Julius Jones supporters ask District Attorney David Prater to release prosecution case file

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OKLAHOMA CITY (KFOR) — Oklahoma death row inmate Julius Jones’ supporters maintaining his innocence as his commutation hearing approaches. On Wednesday, his team arguing the prosecutions’ case file needs to be made public.

“This isn’t complicated if you ask me. Quite frankly it feels mean-spirited not to release the man’s file,” said Cece Jones-Davis, Julius Jones Coalition founder.

But Julius Jones’ supporters tell KFOR that still hasn’t happened.

“We think that it’s really important when a person’s life is on the line that the prosecutor allow for everyone involved to have access to the information,” Jones-Davis said.

Jones was convicted back in 2002, after the 1999 murder of Paul Howell. 

He’s now sitting on death row, hoping for a miracle.

For over 20 years, Jones and his supporters have maintained his innocence.  

“Christopher Jordan was the prosecution’s star witness during the trial, and he has admitted to committing the murder at this point many times over. So, we want to know if there’s something in the prosecution’s file about that,” Jones-Davis said.

The Julius Jones Coalition founder also wanting to know if there are details about the deal Jordan cut with the prosecution and if the jury knew about the deal.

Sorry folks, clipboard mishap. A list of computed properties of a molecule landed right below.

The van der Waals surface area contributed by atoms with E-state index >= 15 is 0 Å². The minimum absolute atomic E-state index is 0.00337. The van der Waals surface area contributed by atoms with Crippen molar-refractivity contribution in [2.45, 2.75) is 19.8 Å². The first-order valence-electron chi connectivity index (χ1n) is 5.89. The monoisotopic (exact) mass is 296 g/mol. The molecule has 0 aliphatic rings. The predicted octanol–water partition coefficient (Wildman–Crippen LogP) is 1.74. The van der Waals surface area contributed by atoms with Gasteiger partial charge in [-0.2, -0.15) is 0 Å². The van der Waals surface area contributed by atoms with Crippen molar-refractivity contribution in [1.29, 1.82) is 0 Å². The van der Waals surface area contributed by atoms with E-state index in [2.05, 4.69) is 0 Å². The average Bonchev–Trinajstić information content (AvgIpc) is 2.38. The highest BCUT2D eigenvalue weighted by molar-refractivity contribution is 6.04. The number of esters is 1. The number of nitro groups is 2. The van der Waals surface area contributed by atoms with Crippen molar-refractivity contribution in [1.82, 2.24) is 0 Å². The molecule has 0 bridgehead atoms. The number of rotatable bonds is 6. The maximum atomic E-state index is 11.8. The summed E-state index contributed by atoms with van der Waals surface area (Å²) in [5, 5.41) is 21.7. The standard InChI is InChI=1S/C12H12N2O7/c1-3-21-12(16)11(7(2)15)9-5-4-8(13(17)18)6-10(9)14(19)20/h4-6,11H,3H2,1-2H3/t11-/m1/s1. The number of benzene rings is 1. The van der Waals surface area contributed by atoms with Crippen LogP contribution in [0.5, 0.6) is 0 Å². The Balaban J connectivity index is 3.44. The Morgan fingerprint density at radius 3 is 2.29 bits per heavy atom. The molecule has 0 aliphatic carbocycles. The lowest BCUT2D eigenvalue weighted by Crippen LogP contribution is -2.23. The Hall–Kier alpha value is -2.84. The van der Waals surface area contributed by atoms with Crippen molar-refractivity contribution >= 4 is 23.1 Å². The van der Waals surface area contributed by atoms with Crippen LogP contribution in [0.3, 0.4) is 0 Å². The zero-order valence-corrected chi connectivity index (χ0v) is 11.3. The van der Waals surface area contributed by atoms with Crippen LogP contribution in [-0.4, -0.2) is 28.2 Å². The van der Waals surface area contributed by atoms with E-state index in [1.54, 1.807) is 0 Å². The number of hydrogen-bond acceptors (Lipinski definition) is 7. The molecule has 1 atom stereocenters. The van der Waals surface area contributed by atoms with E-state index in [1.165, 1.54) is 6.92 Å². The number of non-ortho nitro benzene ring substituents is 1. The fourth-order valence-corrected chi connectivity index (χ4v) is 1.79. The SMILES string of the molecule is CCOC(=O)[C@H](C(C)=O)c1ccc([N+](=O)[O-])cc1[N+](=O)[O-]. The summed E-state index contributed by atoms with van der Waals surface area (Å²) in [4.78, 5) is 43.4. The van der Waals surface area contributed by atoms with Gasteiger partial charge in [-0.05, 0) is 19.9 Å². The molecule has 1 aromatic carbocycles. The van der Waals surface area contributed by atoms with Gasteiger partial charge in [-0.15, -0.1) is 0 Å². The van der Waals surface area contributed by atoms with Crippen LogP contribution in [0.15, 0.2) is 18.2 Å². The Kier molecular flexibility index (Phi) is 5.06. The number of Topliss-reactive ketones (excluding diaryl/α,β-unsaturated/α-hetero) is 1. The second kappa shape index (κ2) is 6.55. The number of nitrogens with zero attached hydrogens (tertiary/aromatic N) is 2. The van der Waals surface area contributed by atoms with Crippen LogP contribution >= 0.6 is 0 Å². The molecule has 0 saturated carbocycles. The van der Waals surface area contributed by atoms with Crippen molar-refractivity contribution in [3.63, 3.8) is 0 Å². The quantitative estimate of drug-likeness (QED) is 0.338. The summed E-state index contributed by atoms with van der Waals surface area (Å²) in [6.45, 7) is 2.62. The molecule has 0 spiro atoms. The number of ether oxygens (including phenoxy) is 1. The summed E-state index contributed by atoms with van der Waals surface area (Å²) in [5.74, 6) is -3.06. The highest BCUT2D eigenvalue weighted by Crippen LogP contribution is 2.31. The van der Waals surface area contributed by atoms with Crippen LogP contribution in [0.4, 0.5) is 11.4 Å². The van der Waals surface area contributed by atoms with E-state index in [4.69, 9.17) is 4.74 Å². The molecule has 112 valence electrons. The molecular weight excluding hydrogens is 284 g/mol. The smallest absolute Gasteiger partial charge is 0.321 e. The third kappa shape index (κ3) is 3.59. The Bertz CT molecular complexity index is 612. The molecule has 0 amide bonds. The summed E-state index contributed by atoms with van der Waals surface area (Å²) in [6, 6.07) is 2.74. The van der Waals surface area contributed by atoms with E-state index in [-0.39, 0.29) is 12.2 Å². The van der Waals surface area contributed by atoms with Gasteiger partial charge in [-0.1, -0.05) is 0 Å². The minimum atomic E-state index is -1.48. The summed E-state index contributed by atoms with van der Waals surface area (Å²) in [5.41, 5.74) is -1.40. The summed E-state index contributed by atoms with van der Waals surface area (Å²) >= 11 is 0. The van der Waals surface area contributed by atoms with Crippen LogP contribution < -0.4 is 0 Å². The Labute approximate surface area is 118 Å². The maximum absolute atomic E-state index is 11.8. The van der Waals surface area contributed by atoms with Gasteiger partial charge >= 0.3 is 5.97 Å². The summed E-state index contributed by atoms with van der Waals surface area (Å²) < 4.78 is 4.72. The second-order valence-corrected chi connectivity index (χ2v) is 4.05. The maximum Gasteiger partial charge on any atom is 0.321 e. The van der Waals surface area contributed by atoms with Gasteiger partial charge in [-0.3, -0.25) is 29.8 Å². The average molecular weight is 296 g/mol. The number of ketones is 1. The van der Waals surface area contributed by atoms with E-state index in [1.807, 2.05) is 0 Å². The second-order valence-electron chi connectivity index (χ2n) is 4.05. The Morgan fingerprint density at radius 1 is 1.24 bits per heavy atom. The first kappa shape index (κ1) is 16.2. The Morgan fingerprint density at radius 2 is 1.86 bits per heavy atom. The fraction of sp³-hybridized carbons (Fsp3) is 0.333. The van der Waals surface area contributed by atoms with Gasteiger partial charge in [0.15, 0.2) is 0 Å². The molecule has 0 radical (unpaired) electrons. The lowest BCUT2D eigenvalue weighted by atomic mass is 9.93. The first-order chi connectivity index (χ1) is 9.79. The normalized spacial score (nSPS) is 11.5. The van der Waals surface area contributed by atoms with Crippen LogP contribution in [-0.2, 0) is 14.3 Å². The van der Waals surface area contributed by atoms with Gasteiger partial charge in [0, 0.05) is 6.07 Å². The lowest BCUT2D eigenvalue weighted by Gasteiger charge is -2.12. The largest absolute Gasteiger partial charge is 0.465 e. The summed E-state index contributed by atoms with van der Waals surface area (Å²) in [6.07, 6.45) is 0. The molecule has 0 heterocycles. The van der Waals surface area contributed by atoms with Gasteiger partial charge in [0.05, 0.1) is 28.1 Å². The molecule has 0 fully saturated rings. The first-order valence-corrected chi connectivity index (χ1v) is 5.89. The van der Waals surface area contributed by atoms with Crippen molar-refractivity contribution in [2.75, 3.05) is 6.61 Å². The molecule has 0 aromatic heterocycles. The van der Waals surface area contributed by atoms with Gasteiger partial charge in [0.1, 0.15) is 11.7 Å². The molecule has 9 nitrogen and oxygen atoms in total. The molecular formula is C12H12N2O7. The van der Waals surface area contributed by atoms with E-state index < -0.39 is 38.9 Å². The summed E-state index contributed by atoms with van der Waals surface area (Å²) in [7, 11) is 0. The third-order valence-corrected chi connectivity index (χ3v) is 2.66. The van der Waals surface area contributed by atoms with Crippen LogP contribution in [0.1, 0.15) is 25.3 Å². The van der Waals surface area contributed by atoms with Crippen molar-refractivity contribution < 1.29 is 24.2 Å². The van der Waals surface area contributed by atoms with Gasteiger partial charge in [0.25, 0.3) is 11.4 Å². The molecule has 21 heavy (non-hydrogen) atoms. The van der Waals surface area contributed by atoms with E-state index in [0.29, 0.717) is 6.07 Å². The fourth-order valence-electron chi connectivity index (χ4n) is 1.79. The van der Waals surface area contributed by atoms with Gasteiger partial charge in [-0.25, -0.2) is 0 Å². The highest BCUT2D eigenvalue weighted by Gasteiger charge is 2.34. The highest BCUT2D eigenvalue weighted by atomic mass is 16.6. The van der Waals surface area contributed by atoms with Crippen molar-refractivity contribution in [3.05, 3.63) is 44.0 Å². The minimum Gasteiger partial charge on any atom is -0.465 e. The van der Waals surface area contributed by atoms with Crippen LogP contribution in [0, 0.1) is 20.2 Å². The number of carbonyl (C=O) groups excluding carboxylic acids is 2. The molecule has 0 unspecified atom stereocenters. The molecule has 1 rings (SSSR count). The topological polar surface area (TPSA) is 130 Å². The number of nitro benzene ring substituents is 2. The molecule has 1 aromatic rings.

With less than a month until Jones’ commutation hearing with the pardon and parole board– time is ticking.

“I’ve just never understood the idea of why things aren’t released. I think when someone’s trying to defend themselves and certainly trying to defend themselves if they’re gonna be put to death, that’s pretty important,” said Christy Sheppard, Oklahoma Death Penalty Review Commission.

Christy Sheppard served on the Oklahoma Death Penalty Review Commission, that group recommending, “All Oklahoma district attorneys’ offices and the Office of the Attorney General should be required to allow open-file discovery at all stages of a capital case.”

But Sheppard also has a personal tie to the death penalty. Back in 1982, her cousin Debbie Carter was murdered in Ada. Two men were wrongfully convicted of her murder, covered in a John Grisham novel and Netflix series of the same name.

“It isn’t justice if it’s the wrong person who’s there and I think certainly in death penalty cases when someone has serious claims to innocence, we need to know that we have the right person,” Sheppard said.

District Attorney David Prater sending News 4 this response, saying “all of the convicted killer’s lies and misinformation will be addressed at the hearing.”

That commutation hearing is set for September 13th at 9 a.m.

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